From there my friendly pourer jumped off the tasting list to the Mercury Rising, a blend which is apparently one of their most popular wines.  I cannot say I was overly impressed.  For a blend, the mix of flavors was interesting with each presenting itself in turn, but on the whole it was a bit too scattered for my taste.

We moved on to the Petit Verdot which was actually kind of amazing.  “Bold flavor” does not begin to describe the first sip of this wine; it hits you like a rogue tree branch when you had barely realized you were standing under a tree.  It’s good though, and despite its strength, it’s light on tannins which is always a plus in my book.

In contrast was the Malbec which had more tannins but a smooth, even flavor.  Also one of their most popular wines, I much preferred it to the Mercury Rising.

My pourer was kind enough to give me a little something extra (always chat up your pourers, you won’t regret it) with the Incantation Blanc.  Also a blend, this one was my winner of the day.  Smooth, light, and sweet, this lovely little summer wine has a slight orange tang to it and would be a lovely wine to sip on a patio while listening to music.

Overall, a tasty way to spend an afternoon.  I’ll be back for their weekend wine bar evenings, complete with live music.

Categories: Santa Cruz Mountains, Wine | Tags: , , | Leave a comment

How I Discovered Wine at V. Sattui

Once long ago upon a time, I was 21 and wide-eyed.  I knew nothing of the world of wine that did not end in a wine-soaked whine.  “What is this swill?,” I was heard to say.  I had never had good wine those days.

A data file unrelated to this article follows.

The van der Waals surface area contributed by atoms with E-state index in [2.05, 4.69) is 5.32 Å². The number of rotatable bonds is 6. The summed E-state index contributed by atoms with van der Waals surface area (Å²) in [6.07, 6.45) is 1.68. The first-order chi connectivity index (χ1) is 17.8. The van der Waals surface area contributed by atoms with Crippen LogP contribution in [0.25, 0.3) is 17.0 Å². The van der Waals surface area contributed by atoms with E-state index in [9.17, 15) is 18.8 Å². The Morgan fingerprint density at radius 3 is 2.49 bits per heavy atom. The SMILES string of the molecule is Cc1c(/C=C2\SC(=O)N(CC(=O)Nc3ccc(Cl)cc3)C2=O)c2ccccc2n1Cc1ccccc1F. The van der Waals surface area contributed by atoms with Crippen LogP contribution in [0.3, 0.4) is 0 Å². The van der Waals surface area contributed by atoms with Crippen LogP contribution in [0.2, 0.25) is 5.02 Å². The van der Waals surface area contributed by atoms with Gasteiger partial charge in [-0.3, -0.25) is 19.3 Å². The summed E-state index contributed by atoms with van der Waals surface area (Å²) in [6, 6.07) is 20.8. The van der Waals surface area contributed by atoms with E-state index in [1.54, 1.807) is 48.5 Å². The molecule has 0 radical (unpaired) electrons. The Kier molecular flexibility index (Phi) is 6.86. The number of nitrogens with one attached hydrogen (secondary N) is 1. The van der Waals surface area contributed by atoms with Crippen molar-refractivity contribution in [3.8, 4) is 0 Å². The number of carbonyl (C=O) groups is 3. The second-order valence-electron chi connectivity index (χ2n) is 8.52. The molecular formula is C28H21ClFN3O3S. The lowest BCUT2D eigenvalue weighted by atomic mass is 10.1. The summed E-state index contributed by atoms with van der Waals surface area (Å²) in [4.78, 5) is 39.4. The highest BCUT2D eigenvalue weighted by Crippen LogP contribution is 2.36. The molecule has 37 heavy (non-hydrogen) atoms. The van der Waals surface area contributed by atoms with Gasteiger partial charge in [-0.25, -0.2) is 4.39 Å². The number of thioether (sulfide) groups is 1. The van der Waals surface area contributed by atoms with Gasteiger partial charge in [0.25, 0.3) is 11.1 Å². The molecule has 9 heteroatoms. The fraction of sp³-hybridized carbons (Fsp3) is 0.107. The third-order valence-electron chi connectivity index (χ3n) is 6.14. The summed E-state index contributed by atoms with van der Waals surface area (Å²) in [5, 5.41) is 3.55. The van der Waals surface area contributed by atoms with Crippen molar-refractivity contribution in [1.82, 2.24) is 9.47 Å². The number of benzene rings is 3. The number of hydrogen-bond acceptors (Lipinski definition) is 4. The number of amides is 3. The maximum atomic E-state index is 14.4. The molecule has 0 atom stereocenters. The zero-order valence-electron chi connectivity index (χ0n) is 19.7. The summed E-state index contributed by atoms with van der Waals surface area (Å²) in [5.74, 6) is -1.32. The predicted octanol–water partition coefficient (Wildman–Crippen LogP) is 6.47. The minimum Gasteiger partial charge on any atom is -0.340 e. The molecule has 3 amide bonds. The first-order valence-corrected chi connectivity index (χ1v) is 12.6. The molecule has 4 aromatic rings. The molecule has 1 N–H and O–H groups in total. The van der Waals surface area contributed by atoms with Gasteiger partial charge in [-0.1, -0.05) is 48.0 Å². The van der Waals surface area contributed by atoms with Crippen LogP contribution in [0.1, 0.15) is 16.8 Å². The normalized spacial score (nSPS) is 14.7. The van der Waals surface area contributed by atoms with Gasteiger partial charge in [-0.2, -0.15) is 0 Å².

Then an anniversary came our way along with a graduation day.  “Let’s go to Napa!” was all we could say.

And my world turned upside-down.

I had been 21 for barely half a year when I visited Napa for the first time.  Having come to drinking late in life (as in waiting to do it legally…mostly), I had yet to disabuse myself of the notion that alcohol tastes yucky.  At that point, my forays into the world of alcohol mostly consisted of fruity or chocolatey cocktails and cider, the latter only because my drinking education began in Great Britain where I was of legal age before my 21st birthday (Strongbow rules!).  I hated beer and wasn’t much happier with the wine options I had partaken of so far.

Thank the (wine) gods I consulted my wine connoisseur uncle before my trip!  I may never have found V. Sattui otherwise.

It was the first stop we made, and it opened my eyes to a whole new world.

Clearly, I had never had good wine up until this point.  V. Sattui changed everything.  For the first time, I tasted wine I not only tolerated but actually liked!  A lot!  So much so that even in our fund-deprived state, we bought four bottles between V. Sattui and its sister winery, Castello di Amorosa.  At the time, that was A LOT of wine for me, especially at Napa prices.

It was all so good that I had trouble choosing which bottles to bring home.  The Sauvignon Blanc was crisp and fresh, but the Off-Dry Riesling had that hint of sweetness and the Dry Gewurzstraminer that bold dessert flavor.  The Gamay Rouge had such unique strawberry accents, but could it compare to the sweet perfection of La Fantasia?  Not to mention the true dessert wines like the Madeira and the Port with strong flavors and subtle mellowing aspects that make these wines a delight for the taste buds.

Tasting Room
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These wines made me realize that with the right varietals and the right care, wine could be great.  I didn’t want to drink to get drunk, I wanted it for the flavors.

I was hooked.  The wines alone would have done for me, but pourers helped make the experience come alive.  They were all very helpful, very informative, and very liberal, allowing us to try extras when we just couldn’t choose or when they found something they thought we would like.

Picnic Grounds
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By the end of our trip, we had tried a wide variety of their wines as well as three food pairings and loved every minute.

And so began a life-long love of wine tasting.

Categories: About, Bay Area Day Trips, Local Travel, Napa, Northern California, Wine | Tags: , , , , | 3 Comments